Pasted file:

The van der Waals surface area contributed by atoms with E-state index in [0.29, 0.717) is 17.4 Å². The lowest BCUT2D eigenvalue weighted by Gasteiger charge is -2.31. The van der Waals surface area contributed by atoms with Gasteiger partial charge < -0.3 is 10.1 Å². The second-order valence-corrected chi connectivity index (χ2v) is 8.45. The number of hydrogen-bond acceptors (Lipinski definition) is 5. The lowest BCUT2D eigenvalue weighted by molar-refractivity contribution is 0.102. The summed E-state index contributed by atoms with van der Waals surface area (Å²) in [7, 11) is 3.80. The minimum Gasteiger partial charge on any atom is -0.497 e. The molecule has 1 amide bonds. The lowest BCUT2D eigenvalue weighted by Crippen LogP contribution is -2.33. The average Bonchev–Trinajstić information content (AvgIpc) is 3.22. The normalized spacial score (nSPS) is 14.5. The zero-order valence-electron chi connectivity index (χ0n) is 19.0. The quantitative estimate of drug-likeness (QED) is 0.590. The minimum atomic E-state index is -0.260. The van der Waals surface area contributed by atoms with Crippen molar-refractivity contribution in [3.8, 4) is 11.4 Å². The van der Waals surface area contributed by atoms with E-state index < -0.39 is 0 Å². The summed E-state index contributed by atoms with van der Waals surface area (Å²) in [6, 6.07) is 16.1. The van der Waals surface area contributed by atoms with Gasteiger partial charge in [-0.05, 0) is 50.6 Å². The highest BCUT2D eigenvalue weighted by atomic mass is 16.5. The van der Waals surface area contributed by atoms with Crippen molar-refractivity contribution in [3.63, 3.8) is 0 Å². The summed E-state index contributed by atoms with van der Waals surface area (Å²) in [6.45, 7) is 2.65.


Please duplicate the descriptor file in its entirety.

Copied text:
The van der Waals surface area contributed by atoms with E-state index in [0.29, 0.717) is 17.4 Å². The lowest BCUT2D eigenvalue weighted by Gasteiger charge is -2.31. The van der Waals surface area contributed by atoms with Gasteiger partial charge < -0.3 is 10.1 Å². The second-order valence-corrected chi connectivity index (χ2v) is 8.45. The number of hydrogen-bond acceptors (Lipinski definition) is 5. The lowest BCUT2D eigenvalue weighted by molar-refractivity contribution is 0.102. The summed E-state index contributed by atoms with van der Waals surface area (Å²) in [7, 11) is 3.80. The minimum Gasteiger partial charge on any atom is -0.497 e. The molecule has 1 amide bonds. The lowest BCUT2D eigenvalue weighted by Crippen LogP contribution is -2.33. The average Bonchev–Trinajstić information content (AvgIpc) is 3.22. The normalized spacial score (nSPS) is 14.5. The zero-order valence-electron chi connectivity index (χ0n) is 19.0. The quantitative estimate of drug-likeness (QED) is 0.590. The minimum atomic E-state index is -0.260. The van der Waals surface area contributed by atoms with Crippen molar-refractivity contribution in [3.8, 4) is 11.4 Å². The van der Waals surface area contributed by atoms with E-state index < -0.39 is 0 Å². The summed E-state index contributed by atoms with van der Waals surface area (Å²) in [6, 6.07) is 16.1. The van der Waals surface area contributed by atoms with Gasteiger partial charge in [-0.05, 0) is 50.6 Å². The highest BCUT2D eigenvalue weighted by atomic mass is 16.5. The van der Waals surface area contributed by atoms with Crippen molar-refractivity contribution in [3.63, 3.8) is 0 Å². The summed E-state index contributed by atoms with van der Waals surface area (Å²) in [6.45, 7) is 2.65.